Rights claims and titles
But even though I have already been able to say quite a bit, it is not enough to establish rights in general on the personhood of those who have them. If self-determination and therefore progress toward freely-chosen goals were all there was to the story, then since any act we deliberately perform is something that fits into this category, we would then have a right to do anything we pleased. But since rights restrict the activities of others by creating in them the obligation not to interfere, then the others can't do whatever they please--which contradicts the fact that they are self-determining also.
That is, there has to be something more to a rights claim than, "I want to do that" to offer to someone who wants to do something that prevents me from doing what I want to do; because he can also say, "But I want to do this other thing, and therefore, you can't do what you want." To give an example, suppose Johnny wants to play with a toy that Jimmy wants to play with; but it's not one that both can play with at the same time. If the fact that Johnny chooses to play with it establishes that he has a right to play with it, then this prevents Jimmy from playing with it; but Jimmy has exactly the same claim as Johnny, because he wants to play with it.
If your right to do something stops when it violates anyone else's right, then obviously neither of them has any right to play with the toy, and so it just has to sit there unplayed-with, and since both have rights to do something, then neither can in practice do it. But that is absurd. A right is supposed to confer a power, not an impotence.
And of course, the boys' mother solves the problem by decreeing, "Johnny, you can play with it now, and in an hour, you'll have to let Jimmy play with it." But she couldn't do this if Jimmy has a right to play with it now, because she'd be violating his right on the grounds of the "greater good" of their harmonious relationship.
Thus, the claim of a specific right must be based on something more than mere personhood and self-determination, or conflicts could not justly be resolved. I have already given a hint as to what the solution to this is above in discussing why rights are not superseded by "more important" ones; the answer lies in the damage done when exercising a right that conflicts with another one.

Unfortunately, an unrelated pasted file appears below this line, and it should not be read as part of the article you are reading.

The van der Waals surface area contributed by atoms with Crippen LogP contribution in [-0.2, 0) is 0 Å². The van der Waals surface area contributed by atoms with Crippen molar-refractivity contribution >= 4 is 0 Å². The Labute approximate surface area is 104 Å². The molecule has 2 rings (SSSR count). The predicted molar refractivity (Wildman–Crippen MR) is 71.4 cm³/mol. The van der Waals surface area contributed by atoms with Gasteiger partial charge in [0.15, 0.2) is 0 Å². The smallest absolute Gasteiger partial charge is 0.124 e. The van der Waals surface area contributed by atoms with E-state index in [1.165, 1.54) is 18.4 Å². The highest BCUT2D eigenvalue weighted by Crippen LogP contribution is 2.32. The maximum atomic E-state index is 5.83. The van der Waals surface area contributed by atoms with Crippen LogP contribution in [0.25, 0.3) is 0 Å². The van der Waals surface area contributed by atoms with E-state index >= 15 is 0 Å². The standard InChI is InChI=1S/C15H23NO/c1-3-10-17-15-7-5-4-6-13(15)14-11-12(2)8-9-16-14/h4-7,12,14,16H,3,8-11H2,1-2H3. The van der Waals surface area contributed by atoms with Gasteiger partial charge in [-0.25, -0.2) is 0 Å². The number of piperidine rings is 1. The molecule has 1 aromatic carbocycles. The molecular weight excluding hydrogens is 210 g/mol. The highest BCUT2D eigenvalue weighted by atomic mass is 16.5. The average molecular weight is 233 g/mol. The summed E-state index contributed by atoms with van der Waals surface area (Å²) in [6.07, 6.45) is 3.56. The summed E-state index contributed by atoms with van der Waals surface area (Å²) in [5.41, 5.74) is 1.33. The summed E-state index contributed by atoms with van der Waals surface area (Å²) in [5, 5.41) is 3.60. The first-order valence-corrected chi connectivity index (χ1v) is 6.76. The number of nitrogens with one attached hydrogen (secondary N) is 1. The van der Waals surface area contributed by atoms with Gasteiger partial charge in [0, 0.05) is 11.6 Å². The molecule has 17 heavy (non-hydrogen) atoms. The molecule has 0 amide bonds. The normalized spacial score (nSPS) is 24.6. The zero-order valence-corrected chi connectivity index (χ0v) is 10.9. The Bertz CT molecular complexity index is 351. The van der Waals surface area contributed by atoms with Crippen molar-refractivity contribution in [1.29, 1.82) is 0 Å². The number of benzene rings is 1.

But before I spell this out further, let me state that, since rights are based on self-determination:
Conclusion 5: Any person must be allowed to do whatever he chooses, as long as (a) he is capable of making a rational choice, and (b) what he does does not come into conflict with anyone else's right.
A person, as the one who by his choices creates what is "good for him" must not be forced to do what anyone else thinks is "good for him." Hence, he must be allowed to do what he pleases with himself; which means that he has the right to do what he pleases with himself.
This extends even to doing himself damage--even severe damage, even killing himself--if he knows what he is doing and is in fact carrying out his free choice (i.e. if he isn't either psychotic or neurotic, according to the definitions given in discussing the sense faculty in Chapter 5 of Section 2 of the third part 3.2.5). That what he is doing to himself is immoral under these conditions is true; but beyond informing him of what this means and implies for the whole of his life, no one may morally prevent him from doing with himself what he pleases--as long as no one else is harmed by it. If he chooses to drink himself to death, and he has a wife and children who depend on him, then his actions will in fact do them damage, and he can be prevented from carrying out his choice. But if no one else is affected by it, then he can do what he wants; otherwise, he is not a person but a slave.
Of course, it is rare that any human action has an effect on absolutely no one but the agent; but it might not do any meaningful damage to another person, in which case, the agent must be let alone to do it. There are some things, like taking drugs or reading pornography, that society can legislate against, even though, in a given individual case, the harm the person does to himself may not spill over onto others; but if the practice is allowed, then damaging effects on others can occur from those who do not have enough self-control to contain their violence to others to mere fantasizing, for instance. But we will see this when we talk about society and its right to demand a certain amount of uncompensated service from its members in order to achieve its common goal. But even in this case, society has to establish more than just a prima facie case that actual damage to others beyond the agent is likely if the practice is not forbidden by law, not a case that if the law is passed, people will be less likely to harm themselves. I find it difficult to justify, for instance, laws mandating seat belt use by people in automobiles (and I say this as a person who always buckles his seat belt as soon as he gets into a car). Neither society nor anyone else has any business forcing a person to do what is "good for him" or to avoid what is bad for him.
But all of this evades the issue of how specific rights that warn other people, "Leave me alone in this!" can be claimed. And the answer is that a person can claim a right to do a specific act if he can show that damage to his present existence will come from not being allowed to do it.